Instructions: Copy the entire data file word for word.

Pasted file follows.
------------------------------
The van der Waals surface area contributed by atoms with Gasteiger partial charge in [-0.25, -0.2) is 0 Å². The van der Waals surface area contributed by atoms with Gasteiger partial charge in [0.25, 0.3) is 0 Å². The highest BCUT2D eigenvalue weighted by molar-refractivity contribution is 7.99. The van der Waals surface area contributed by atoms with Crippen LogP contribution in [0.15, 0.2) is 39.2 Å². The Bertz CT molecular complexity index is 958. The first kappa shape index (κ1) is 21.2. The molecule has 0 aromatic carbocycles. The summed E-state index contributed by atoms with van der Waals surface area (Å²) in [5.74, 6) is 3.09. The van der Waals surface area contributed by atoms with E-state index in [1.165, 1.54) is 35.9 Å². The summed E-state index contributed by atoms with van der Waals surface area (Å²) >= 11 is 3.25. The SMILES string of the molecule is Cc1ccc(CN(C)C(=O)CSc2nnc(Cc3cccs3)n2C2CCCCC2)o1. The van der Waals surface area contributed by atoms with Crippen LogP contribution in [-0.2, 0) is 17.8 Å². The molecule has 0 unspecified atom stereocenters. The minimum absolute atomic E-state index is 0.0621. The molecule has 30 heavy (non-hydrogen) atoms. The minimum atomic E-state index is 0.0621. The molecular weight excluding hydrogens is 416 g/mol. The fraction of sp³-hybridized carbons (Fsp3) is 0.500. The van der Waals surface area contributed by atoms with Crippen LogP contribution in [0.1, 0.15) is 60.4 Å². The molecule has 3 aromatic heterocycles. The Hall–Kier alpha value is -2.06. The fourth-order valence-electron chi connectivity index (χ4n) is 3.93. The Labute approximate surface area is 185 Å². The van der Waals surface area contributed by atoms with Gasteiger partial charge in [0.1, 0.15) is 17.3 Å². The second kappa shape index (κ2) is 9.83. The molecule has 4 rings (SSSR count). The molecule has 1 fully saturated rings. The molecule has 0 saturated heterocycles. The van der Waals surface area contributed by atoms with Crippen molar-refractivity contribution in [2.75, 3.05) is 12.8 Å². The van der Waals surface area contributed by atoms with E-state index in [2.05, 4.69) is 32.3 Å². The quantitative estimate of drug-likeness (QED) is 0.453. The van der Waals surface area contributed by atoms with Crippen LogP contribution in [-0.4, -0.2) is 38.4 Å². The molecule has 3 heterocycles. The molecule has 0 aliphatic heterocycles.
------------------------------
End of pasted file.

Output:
The van der Waals surface area contributed by atoms with Gasteiger partial charge in [-0.25, -0.2) is 0 Å². The van der Waals surface area contributed by atoms with Gasteiger partial charge in [0.25, 0.3) is 0 Å². The highest BCUT2D eigenvalue weighted by molar-refractivity contribution is 7.99. The van der Waals surface area contributed by atoms with Crippen LogP contribution in [0.15, 0.2) is 39.2 Å². The Bertz CT molecular complexity index is 958. The first kappa shape index (κ1) is 21.2. The molecule has 0 aromatic carbocycles. The summed E-state index contributed by atoms with van der Waals surface area (Å²) in [5.74, 6) is 3.09. The van der Waals surface area contributed by atoms with E-state index in [1.165, 1.54) is 35.9 Å². The summed E-state index contributed by atoms with van der Waals surface area (Å²) >= 11 is 3.25. The SMILES string of the molecule is Cc1ccc(CN(C)C(=O)CSc2nnc(Cc3cccs3)n2C2CCCCC2)o1. The van der Waals surface area contributed by atoms with Crippen LogP contribution in [-0.2, 0) is 17.8 Å². The molecule has 0 unspecified atom stereocenters. The minimum absolute atomic E-state index is 0.0621. The molecule has 30 heavy (non-hydrogen) atoms. The minimum atomic E-state index is 0.0621. The molecular weight excluding hydrogens is 416 g/mol. The fraction of sp³-hybridized carbons (Fsp3) is 0.500. The van der Waals surface area contributed by atoms with Crippen LogP contribution in [0.1, 0.15) is 60.4 Å². The molecule has 3 aromatic heterocycles. The Hall–Kier alpha value is -2.06. The fourth-order valence-electron chi connectivity index (χ4n) is 3.93. The Labute approximate surface area is 185 Å². The van der Waals surface area contributed by atoms with Gasteiger partial charge in [0.1, 0.15) is 17.3 Å². The second kappa shape index (κ2) is 9.83. The molecule has 4 rings (SSSR count). The molecule has 1 fully saturated rings. The molecule has 0 saturated heterocycles. The van der Waals surface area contributed by atoms with Crippen molar-refractivity contribution in [2.75, 3.05) is 12.8 Å². The van der Waals surface area contributed by atoms with E-state index in [2.05, 4.69) is 32.3 Å². The quantitative estimate of drug-likeness (QED) is 0.453. The van der Waals surface area contributed by atoms with Crippen LogP contribution in [-0.4, -0.2) is 38.4 Å². The molecule has 3 heterocycles. The molecule has 0 aliphatic heterocycles.